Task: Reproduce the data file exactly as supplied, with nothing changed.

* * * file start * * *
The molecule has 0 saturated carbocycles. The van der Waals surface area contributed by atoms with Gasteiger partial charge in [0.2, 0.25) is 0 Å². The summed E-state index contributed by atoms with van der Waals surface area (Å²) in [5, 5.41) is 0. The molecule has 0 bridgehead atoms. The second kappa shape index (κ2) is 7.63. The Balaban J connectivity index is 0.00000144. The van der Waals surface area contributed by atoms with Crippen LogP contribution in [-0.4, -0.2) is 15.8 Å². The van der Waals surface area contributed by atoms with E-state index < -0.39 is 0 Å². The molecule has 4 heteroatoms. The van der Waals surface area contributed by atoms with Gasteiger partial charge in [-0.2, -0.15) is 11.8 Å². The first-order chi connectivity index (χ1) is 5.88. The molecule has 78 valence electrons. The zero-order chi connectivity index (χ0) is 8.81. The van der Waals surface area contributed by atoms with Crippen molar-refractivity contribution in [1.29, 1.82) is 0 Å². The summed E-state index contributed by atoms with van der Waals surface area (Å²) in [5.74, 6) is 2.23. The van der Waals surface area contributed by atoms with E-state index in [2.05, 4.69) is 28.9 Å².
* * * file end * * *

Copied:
The molecule has 0 saturated carbocycles. The van der Waals surface area contributed by atoms with Gasteiger partial charge in [0.2, 0.25) is 0 Å². The summed E-state index contributed by atoms with van der Waals surface area (Å²) in [5, 5.41) is 0. The molecule has 0 bridgehead atoms. The second kappa shape index (κ2) is 7.63. The Balaban J connectivity index is 0.00000144. The van der Waals surface area contributed by atoms with Crippen LogP contribution in [-0.4, -0.2) is 15.8 Å². The van der Waals surface area contributed by atoms with E-state index < -0.39 is 0 Å². The molecule has 4 heteroatoms. The van der Waals surface area contributed by atoms with Gasteiger partial charge in [-0.2, -0.15) is 11.8 Å². The first-order chi connectivity index (χ1) is 5.88. The molecule has 78 valence electrons. The zero-order chi connectivity index (χ0) is 8.81. The van der Waals surface area contributed by atoms with Crippen molar-refractivity contribution in [1.29, 1.82) is 0 Å². The summed E-state index contributed by atoms with van der Waals surface area (Å²) in [5.74, 6) is 2.23. The van der Waals surface area contributed by atoms with E-state index in [2.05, 4.69) is 28.9 Å².